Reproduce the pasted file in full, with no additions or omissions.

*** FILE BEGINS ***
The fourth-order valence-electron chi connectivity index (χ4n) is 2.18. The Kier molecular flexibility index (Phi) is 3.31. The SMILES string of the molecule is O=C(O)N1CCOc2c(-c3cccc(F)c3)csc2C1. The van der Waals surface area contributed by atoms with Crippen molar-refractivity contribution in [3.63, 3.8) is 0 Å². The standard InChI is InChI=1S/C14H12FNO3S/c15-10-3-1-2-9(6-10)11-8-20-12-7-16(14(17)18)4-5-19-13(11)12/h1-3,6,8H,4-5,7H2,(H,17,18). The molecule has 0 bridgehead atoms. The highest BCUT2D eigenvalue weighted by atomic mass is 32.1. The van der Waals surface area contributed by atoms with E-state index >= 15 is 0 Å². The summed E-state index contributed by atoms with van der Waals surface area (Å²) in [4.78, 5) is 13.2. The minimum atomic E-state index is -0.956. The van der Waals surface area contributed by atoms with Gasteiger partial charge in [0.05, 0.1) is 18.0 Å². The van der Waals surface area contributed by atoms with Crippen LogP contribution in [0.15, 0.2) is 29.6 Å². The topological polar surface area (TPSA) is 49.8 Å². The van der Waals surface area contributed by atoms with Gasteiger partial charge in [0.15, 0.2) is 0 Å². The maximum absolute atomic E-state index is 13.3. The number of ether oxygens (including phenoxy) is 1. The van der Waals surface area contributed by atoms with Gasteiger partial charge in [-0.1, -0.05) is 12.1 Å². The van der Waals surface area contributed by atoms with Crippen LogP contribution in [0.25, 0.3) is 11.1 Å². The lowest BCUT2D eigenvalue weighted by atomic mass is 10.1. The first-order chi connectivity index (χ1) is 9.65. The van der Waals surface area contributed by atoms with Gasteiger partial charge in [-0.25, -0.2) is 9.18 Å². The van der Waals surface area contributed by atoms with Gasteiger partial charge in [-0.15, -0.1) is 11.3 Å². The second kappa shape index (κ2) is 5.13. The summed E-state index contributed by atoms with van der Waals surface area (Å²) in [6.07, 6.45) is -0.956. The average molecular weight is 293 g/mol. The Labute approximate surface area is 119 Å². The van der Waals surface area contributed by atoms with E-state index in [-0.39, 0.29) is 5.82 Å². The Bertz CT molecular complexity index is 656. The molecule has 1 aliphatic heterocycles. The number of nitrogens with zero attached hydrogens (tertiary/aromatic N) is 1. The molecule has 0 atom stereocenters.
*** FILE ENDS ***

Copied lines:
The fourth-order valence-electron chi connectivity index (χ4n) is 2.18. The Kier molecular flexibility index (Phi) is 3.31. The SMILES string of the molecule is O=C(O)N1CCOc2c(-c3cccc(F)c3)csc2C1. The van der Waals surface area contributed by atoms with Crippen molar-refractivity contribution in [3.63, 3.8) is 0 Å². The standard InChI is InChI=1S/C14H12FNO3S/c15-10-3-1-2-9(6-10)11-8-20-12-7-16(14(17)18)4-5-19-13(11)12/h1-3,6,8H,4-5,7H2,(H,17,18). The molecule has 0 bridgehead atoms. The highest BCUT2D eigenvalue weighted by atomic mass is 32.1. The van der Waals surface area contributed by atoms with E-state index >= 15 is 0 Å². The summed E-state index contributed by atoms with van der Waals surface area (Å²) in [4.78, 5) is 13.2. The minimum atomic E-state index is -0.956. The van der Waals surface area contributed by atoms with Gasteiger partial charge in [0.05, 0.1) is 18.0 Å². The van der Waals surface area contributed by atoms with Crippen LogP contribution in [0.15, 0.2) is 29.6 Å². The topological polar surface area (TPSA) is 49.8 Å². The van der Waals surface area contributed by atoms with Gasteiger partial charge in [0.15, 0.2) is 0 Å². The maximum absolute atomic E-state index is 13.3. The number of ether oxygens (including phenoxy) is 1. The van der Waals surface area contributed by atoms with Gasteiger partial charge in [-0.1, -0.05) is 12.1 Å². The van der Waals surface area contributed by atoms with Crippen LogP contribution in [0.25, 0.3) is 11.1 Å². The lowest BCUT2D eigenvalue weighted by atomic mass is 10.1. The first-order chi connectivity index (χ1) is 9.65. The van der Waals surface area contributed by atoms with Gasteiger partial charge in [-0.25, -0.2) is 9.18 Å². The van der Waals surface area contributed by atoms with Gasteiger partial charge in [-0.15, -0.1) is 11.3 Å². The second kappa shape index (κ2) is 5.13. The summed E-state index contributed by atoms with van der Waals surface area (Å²) in [6.07, 6.45) is -0.956. The average molecular weight is 293 g/mol. The Labute approximate surface area is 119 Å². The van der Waals surface area contributed by atoms with E-state index in [-0.39, 0.29) is 5.82 Å². The Bertz CT molecular complexity index is 656. The molecule has 1 aliphatic heterocycles. The number of nitrogens with zero attached hydrogens (tertiary/aromatic N) is 1. The molecule has 0 atom stereocenters.